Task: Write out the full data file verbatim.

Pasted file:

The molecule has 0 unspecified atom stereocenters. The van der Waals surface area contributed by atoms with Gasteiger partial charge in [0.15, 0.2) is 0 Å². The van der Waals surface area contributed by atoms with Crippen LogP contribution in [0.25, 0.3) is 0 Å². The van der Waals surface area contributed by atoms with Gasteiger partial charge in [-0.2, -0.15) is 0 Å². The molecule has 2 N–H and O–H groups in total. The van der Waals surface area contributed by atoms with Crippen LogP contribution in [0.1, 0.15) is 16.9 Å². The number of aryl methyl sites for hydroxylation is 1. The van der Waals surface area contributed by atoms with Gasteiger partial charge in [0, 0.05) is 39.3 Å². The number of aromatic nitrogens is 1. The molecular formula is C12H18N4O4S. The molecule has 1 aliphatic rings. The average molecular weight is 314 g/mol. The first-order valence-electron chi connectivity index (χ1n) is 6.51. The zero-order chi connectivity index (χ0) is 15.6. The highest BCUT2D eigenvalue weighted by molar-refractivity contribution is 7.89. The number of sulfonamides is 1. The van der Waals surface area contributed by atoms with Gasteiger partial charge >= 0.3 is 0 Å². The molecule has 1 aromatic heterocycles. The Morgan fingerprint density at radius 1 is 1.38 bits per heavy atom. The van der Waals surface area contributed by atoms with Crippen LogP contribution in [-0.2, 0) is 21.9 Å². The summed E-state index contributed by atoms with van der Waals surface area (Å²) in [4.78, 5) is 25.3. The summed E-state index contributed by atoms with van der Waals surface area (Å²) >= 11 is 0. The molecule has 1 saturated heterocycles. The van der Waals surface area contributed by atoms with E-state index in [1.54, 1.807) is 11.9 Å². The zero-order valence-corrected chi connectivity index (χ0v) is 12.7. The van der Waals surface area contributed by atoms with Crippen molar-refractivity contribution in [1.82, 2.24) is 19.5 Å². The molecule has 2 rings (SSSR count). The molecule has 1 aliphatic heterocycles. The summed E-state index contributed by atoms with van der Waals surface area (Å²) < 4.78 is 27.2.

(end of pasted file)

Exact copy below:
The molecule has 0 unspecified atom stereocenters. The van der Waals surface area contributed by atoms with Gasteiger partial charge in [0.15, 0.2) is 0 Å². The van der Waals surface area contributed by atoms with Crippen LogP contribution in [0.25, 0.3) is 0 Å². The van der Waals surface area contributed by atoms with Gasteiger partial charge in [-0.2, -0.15) is 0 Å². The molecule has 2 N–H and O–H groups in total. The van der Waals surface area contributed by atoms with Crippen LogP contribution in [0.1, 0.15) is 16.9 Å². The number of aryl methyl sites for hydroxylation is 1. The van der Waals surface area contributed by atoms with Gasteiger partial charge in [0, 0.05) is 39.3 Å². The number of aromatic nitrogens is 1. The molecular formula is C12H18N4O4S. The molecule has 1 aliphatic rings. The average molecular weight is 314 g/mol. The first-order valence-electron chi connectivity index (χ1n) is 6.51. The zero-order chi connectivity index (χ0) is 15.6. The highest BCUT2D eigenvalue weighted by molar-refractivity contribution is 7.89. The number of sulfonamides is 1. The van der Waals surface area contributed by atoms with Gasteiger partial charge >= 0.3 is 0 Å². The molecule has 1 aromatic heterocycles. The Morgan fingerprint density at radius 1 is 1.38 bits per heavy atom. The van der Waals surface area contributed by atoms with Crippen LogP contribution in [-0.2, 0) is 21.9 Å². The summed E-state index contributed by atoms with van der Waals surface area (Å²) in [4.78, 5) is 25.3. The summed E-state index contributed by atoms with van der Waals surface area (Å²) >= 11 is 0. The molecule has 1 saturated heterocycles. The van der Waals surface area contributed by atoms with E-state index in [1.54, 1.807) is 11.9 Å². The zero-order valence-corrected chi connectivity index (χ0v) is 12.7. The van der Waals surface area contributed by atoms with Crippen molar-refractivity contribution in [1.82, 2.24) is 19.5 Å². The molecule has 2 rings (SSSR count). The molecule has 1 aliphatic heterocycles. The summed E-state index contributed by atoms with van der Waals surface area (Å²) < 4.78 is 27.2.